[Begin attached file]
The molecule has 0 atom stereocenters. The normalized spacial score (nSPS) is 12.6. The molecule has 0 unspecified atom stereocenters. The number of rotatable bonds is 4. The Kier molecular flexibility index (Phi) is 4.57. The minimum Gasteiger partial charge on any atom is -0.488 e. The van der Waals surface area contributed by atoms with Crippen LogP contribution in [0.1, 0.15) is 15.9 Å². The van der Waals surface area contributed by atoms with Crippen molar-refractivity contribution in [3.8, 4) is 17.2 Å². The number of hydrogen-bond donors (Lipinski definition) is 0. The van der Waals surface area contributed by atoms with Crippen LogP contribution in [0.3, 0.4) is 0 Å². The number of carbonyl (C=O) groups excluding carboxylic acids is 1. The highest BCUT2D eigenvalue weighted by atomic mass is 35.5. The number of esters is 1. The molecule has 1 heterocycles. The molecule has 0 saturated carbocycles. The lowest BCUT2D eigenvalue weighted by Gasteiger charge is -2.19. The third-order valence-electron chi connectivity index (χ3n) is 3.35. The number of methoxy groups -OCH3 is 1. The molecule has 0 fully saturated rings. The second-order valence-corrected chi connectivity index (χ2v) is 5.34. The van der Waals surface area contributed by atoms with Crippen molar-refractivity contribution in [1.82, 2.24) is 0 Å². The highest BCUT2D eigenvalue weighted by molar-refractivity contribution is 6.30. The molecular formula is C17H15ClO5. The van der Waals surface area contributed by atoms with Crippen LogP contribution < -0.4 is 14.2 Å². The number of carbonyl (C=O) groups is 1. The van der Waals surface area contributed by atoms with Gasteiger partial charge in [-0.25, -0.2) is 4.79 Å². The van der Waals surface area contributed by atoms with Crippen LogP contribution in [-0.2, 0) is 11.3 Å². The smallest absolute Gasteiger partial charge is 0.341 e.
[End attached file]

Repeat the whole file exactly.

The molecule has 0 atom stereocenters. The normalized spacial score (nSPS) is 12.6. The molecule has 0 unspecified atom stereocenters. The number of rotatable bonds is 4. The Kier molecular flexibility index (Phi) is 4.57. The minimum Gasteiger partial charge on any atom is -0.488 e. The van der Waals surface area contributed by atoms with Crippen LogP contribution in [0.1, 0.15) is 15.9 Å². The van der Waals surface area contributed by atoms with Crippen molar-refractivity contribution in [3.8, 4) is 17.2 Å². The number of hydrogen-bond donors (Lipinski definition) is 0. The van der Waals surface area contributed by atoms with Crippen LogP contribution in [0.3, 0.4) is 0 Å². The number of carbonyl (C=O) groups excluding carboxylic acids is 1. The highest BCUT2D eigenvalue weighted by atomic mass is 35.5. The number of esters is 1. The molecule has 1 heterocycles. The molecule has 0 saturated carbocycles. The lowest BCUT2D eigenvalue weighted by Gasteiger charge is -2.19. The third-order valence-electron chi connectivity index (χ3n) is 3.35. The number of methoxy groups -OCH3 is 1. The molecule has 0 fully saturated rings. The second-order valence-corrected chi connectivity index (χ2v) is 5.34. The van der Waals surface area contributed by atoms with Crippen molar-refractivity contribution in [1.82, 2.24) is 0 Å². The highest BCUT2D eigenvalue weighted by molar-refractivity contribution is 6.30. The molecular formula is C17H15ClO5. The van der Waals surface area contributed by atoms with Crippen LogP contribution < -0.4 is 14.2 Å². The number of carbonyl (C=O) groups is 1. The van der Waals surface area contributed by atoms with Gasteiger partial charge in [-0.25, -0.2) is 4.79 Å². The van der Waals surface area contributed by atoms with Crippen LogP contribution in [-0.2, 0) is 11.3 Å². The smallest absolute Gasteiger partial charge is 0.341 e.